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Monday, 15 October, 2001, 13:53 GMT 14:53 UK
Analysis: Pakistan seeks reassurance
Pro-Taleban demo
Feelings may boil over if the war drags on
By South Asia analyst Mahmud Ali

US Secretary of State Colin Powell is the most senior member of the Bush administration to visit Pakistan, now considered a frontline state in the US-led campaign against terror.

Pakistan's role in the operations against Osama Bin Laden and his Taleban hosts is crucial for both tactical and strategic reasons.

Having nursed and supported the Taleban since its advent in the early 1990s, Pakistan's knowledge of the organisation, its leaders, its strength and weaknesses is unsurpassed.

Washington needs this intelligence for a successful operation.

Logistical help

Pakistani airspace is important for air and missile attacks from warships and submarines operating in the Arabian Sea off Pakistani shores.

Helicoper on US ship
Pakistani airspace is vital for US operations
The use of the Pakistani bases at Jacobabad in Sindh and Pasni on the Baluchistan coast will be critical to any future land operations in south-eastern Afghanistan, the Taleban's heartland.

Mr Powell will be keen to reinforce the bonds of military co-operation that have characterised US-Pakistani relations for decades.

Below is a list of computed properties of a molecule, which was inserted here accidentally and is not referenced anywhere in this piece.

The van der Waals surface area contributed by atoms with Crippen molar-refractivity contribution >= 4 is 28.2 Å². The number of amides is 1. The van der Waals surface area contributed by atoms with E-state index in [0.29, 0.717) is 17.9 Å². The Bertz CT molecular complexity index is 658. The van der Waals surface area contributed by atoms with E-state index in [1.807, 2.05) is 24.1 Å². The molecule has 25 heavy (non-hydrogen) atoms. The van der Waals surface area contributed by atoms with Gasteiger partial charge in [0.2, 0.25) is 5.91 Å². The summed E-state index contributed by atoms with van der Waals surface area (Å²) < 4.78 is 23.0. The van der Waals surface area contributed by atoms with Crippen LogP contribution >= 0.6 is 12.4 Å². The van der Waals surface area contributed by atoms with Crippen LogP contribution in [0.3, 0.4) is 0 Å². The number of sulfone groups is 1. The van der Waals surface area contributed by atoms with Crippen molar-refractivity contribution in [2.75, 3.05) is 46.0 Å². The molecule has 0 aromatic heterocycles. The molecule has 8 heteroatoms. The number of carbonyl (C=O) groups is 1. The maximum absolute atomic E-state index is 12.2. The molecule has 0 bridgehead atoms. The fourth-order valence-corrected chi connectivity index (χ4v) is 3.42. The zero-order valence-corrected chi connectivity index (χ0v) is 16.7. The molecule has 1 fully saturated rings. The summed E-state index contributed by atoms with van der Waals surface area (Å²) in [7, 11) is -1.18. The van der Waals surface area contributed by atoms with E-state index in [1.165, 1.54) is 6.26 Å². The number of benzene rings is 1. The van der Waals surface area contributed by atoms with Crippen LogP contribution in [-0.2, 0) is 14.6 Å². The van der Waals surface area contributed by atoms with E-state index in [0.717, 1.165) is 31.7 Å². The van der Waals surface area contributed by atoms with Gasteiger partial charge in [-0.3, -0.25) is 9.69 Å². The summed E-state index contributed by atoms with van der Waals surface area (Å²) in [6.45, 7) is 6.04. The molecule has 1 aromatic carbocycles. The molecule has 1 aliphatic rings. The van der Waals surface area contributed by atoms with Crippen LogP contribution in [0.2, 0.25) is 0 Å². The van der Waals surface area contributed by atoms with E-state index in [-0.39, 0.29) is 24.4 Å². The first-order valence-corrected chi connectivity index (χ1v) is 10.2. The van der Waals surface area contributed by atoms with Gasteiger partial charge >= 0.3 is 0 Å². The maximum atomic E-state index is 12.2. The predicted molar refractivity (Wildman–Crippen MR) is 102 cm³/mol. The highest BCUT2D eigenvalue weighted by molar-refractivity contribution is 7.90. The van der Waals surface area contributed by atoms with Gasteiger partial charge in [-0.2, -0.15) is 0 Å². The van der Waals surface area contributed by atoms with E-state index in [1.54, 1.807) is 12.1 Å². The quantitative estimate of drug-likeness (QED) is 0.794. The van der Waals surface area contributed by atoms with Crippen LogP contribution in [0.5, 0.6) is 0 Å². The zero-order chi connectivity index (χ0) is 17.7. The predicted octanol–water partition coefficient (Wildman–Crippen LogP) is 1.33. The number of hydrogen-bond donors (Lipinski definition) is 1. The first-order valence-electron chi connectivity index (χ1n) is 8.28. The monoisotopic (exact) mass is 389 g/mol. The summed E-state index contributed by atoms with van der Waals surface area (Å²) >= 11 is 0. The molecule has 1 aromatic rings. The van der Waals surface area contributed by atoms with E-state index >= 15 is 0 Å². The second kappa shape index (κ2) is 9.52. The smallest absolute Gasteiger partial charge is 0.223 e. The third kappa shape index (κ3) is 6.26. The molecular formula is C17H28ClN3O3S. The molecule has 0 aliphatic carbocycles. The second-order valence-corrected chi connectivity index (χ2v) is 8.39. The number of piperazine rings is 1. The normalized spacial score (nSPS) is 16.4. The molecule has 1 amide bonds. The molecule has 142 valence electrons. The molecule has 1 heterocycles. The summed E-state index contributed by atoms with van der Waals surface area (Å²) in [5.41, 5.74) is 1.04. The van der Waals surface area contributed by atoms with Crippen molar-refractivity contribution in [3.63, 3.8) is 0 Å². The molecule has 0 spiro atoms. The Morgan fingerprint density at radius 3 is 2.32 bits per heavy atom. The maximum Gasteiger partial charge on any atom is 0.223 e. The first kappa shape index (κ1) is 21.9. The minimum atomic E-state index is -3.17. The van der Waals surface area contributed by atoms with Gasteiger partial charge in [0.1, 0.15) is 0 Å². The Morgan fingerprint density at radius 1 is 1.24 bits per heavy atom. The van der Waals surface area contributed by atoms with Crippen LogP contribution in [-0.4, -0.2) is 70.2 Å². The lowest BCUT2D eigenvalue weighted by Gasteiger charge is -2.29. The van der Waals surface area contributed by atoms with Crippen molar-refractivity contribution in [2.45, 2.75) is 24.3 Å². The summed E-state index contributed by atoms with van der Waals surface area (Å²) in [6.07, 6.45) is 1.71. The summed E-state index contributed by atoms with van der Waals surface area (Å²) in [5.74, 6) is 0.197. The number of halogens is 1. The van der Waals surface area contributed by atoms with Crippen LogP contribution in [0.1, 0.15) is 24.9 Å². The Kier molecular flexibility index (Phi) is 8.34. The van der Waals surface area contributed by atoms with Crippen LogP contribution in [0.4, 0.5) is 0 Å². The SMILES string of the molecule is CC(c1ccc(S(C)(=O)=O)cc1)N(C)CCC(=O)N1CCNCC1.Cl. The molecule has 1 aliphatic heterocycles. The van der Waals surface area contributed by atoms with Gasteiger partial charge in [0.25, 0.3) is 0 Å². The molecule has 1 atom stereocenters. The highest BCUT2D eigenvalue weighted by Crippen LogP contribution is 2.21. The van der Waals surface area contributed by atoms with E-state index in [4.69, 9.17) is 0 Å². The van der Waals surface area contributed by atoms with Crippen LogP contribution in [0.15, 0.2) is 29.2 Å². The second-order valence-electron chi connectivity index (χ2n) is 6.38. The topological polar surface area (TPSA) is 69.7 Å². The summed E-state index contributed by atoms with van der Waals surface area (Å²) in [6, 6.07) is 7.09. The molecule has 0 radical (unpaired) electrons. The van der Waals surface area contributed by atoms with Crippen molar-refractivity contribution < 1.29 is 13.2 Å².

The fact that both he and President Pervez Musharraf share a military background should help establishing rapport.

But having agreed to abandon its former Afghan proteges, Pakistan too needs US support.

Support needed

Protests against Islamabad's aid to the anti-Taleban coalition have rocked several Pakistani cities in the past week.

Pakistani president
President Musharraf: Reshuffled army posts
Led by vocal minorities, these have remained manageable.

But if operations continue and civilian casualties mount, agitation could spread and stretch to breaking point the ability of the state to remain in control.

General Musharraf's recent military reshuffles should strengthen moderate forces at command levels.

However, the troops - many of them Pashtuns with tribal or clan links across the border - could become restive.

Since the army is General Musharraf's only effective support base, keeping the military united is his first priority.

Endgame fears

President Musharraf's military backing would be endangered if the US-supported Northern Alliance succeeds in its bid to replace the Taleban in Kabul.

The Northern Alliance is made up overwhelmingly of Uzbeks, Tajiks, and Hazaras, while the Taleban are ethnic Pashtuns.

Pakistan's worry is that a non-Pashtun regime in Kabul could ignite Pashtun nationalism in Pakistan itself.

The fact that India - as well as Russia, Iran, Uzbekistan and Tajikistan - have been providing support to the Northern Alliance deepens Pakistan's fears of having to face enemies across both its eastern and western borders at the same time.

It will prove very difficult for Mr Powell to reassure his Pakistani allies and still maintain the objectives of the coalition.

See also:

15 Oct 01 | South Asia
Pakistan urges US caution
14 Oct 01 | South Asia
Anti-US protests erupt in Pakistan
25 Sep 01 | South Asia
The wild border town of Quetta
10 Oct 01 | South Asia
Analysis: Pakistan's fault lines
23 May 01 | South Asia
Q & A: Kashmir dispute
12 Oct 01 | Americas
Analysis: Bush's volatile coalition
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